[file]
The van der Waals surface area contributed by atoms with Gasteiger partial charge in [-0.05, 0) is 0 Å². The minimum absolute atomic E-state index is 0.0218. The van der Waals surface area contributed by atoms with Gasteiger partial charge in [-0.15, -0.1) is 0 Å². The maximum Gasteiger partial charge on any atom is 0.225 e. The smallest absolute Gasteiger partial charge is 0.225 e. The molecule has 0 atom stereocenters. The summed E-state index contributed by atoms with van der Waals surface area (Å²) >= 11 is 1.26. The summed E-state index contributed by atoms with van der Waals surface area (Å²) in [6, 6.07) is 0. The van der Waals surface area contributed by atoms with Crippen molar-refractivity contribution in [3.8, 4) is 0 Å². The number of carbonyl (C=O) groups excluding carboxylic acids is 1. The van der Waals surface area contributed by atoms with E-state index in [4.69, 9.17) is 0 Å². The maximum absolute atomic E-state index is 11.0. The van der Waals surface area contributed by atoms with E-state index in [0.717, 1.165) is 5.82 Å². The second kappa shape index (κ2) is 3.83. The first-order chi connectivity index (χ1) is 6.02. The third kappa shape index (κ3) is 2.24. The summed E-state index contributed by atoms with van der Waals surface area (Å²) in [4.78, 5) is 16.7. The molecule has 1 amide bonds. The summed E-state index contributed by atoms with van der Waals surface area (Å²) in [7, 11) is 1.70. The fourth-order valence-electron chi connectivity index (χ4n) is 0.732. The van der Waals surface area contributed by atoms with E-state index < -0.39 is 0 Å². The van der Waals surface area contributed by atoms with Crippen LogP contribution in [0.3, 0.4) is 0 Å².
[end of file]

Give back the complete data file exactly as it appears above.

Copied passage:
The van der Waals surface area contributed by atoms with Gasteiger partial charge in [-0.05, 0) is 0 Å². The minimum absolute atomic E-state index is 0.0218. The van der Waals surface area contributed by atoms with Gasteiger partial charge in [-0.15, -0.1) is 0 Å². The maximum Gasteiger partial charge on any atom is 0.225 e. The smallest absolute Gasteiger partial charge is 0.225 e. The molecule has 0 atom stereocenters. The summed E-state index contributed by atoms with van der Waals surface area (Å²) >= 11 is 1.26. The summed E-state index contributed by atoms with van der Waals surface area (Å²) in [6, 6.07) is 0. The van der Waals surface area contributed by atoms with Crippen molar-refractivity contribution in [3.8, 4) is 0 Å². The number of carbonyl (C=O) groups excluding carboxylic acids is 1. The van der Waals surface area contributed by atoms with E-state index in [4.69, 9.17) is 0 Å². The maximum absolute atomic E-state index is 11.0. The van der Waals surface area contributed by atoms with E-state index in [0.717, 1.165) is 5.82 Å². The second kappa shape index (κ2) is 3.83. The first-order chi connectivity index (χ1) is 6.02. The third kappa shape index (κ3) is 2.24. The summed E-state index contributed by atoms with van der Waals surface area (Å²) in [4.78, 5) is 16.7. The molecule has 1 amide bonds. The summed E-state index contributed by atoms with van der Waals surface area (Å²) in [7, 11) is 1.70. The fourth-order valence-electron chi connectivity index (χ4n) is 0.732. The van der Waals surface area contributed by atoms with E-state index < -0.39 is 0 Å². The van der Waals surface area contributed by atoms with Crippen LogP contribution in [0.3, 0.4) is 0 Å².